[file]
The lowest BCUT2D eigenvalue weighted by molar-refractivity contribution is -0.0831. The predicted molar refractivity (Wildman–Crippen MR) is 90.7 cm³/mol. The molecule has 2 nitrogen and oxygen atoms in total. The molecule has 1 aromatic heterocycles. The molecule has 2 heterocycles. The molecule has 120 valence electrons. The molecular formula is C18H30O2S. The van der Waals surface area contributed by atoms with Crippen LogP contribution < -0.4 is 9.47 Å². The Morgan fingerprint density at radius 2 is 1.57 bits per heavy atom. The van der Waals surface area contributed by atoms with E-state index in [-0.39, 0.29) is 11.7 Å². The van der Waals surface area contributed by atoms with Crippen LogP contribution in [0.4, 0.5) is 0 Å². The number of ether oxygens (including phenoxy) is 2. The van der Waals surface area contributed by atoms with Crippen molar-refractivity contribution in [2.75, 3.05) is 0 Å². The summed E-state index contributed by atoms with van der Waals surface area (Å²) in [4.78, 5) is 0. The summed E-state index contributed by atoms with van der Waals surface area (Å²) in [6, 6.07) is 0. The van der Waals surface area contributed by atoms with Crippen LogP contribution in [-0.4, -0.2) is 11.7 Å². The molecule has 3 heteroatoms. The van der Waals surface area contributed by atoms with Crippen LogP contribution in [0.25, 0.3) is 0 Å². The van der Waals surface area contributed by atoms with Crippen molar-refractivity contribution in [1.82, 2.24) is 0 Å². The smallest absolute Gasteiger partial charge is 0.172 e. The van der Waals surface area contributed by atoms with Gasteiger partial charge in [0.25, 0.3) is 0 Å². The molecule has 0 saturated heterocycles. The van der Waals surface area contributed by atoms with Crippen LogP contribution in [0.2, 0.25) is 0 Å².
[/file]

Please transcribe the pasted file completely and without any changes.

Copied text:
The lowest BCUT2D eigenvalue weighted by molar-refractivity contribution is -0.0831. The predicted molar refractivity (Wildman–Crippen MR) is 90.7 cm³/mol. The molecule has 2 nitrogen and oxygen atoms in total. The molecule has 1 aromatic heterocycles. The molecule has 2 heterocycles. The molecule has 120 valence electrons. The molecular formula is C18H30O2S. The van der Waals surface area contributed by atoms with Crippen LogP contribution < -0.4 is 9.47 Å². The Morgan fingerprint density at radius 2 is 1.57 bits per heavy atom. The van der Waals surface area contributed by atoms with E-state index in [-0.39, 0.29) is 11.7 Å². The van der Waals surface area contributed by atoms with Crippen LogP contribution in [0.4, 0.5) is 0 Å². The number of ether oxygens (including phenoxy) is 2. The van der Waals surface area contributed by atoms with Crippen molar-refractivity contribution in [2.75, 3.05) is 0 Å². The summed E-state index contributed by atoms with van der Waals surface area (Å²) in [4.78, 5) is 0. The summed E-state index contributed by atoms with van der Waals surface area (Å²) in [6, 6.07) is 0. The van der Waals surface area contributed by atoms with Crippen LogP contribution in [-0.4, -0.2) is 11.7 Å². The molecule has 3 heteroatoms. The van der Waals surface area contributed by atoms with Crippen LogP contribution in [0.25, 0.3) is 0 Å². The van der Waals surface area contributed by atoms with Crippen molar-refractivity contribution in [1.82, 2.24) is 0 Å². The smallest absolute Gasteiger partial charge is 0.172 e. The van der Waals surface area contributed by atoms with Gasteiger partial charge in [0.25, 0.3) is 0 Å². The molecule has 0 saturated heterocycles. The van der Waals surface area contributed by atoms with Crippen LogP contribution in [0.2, 0.25) is 0 Å².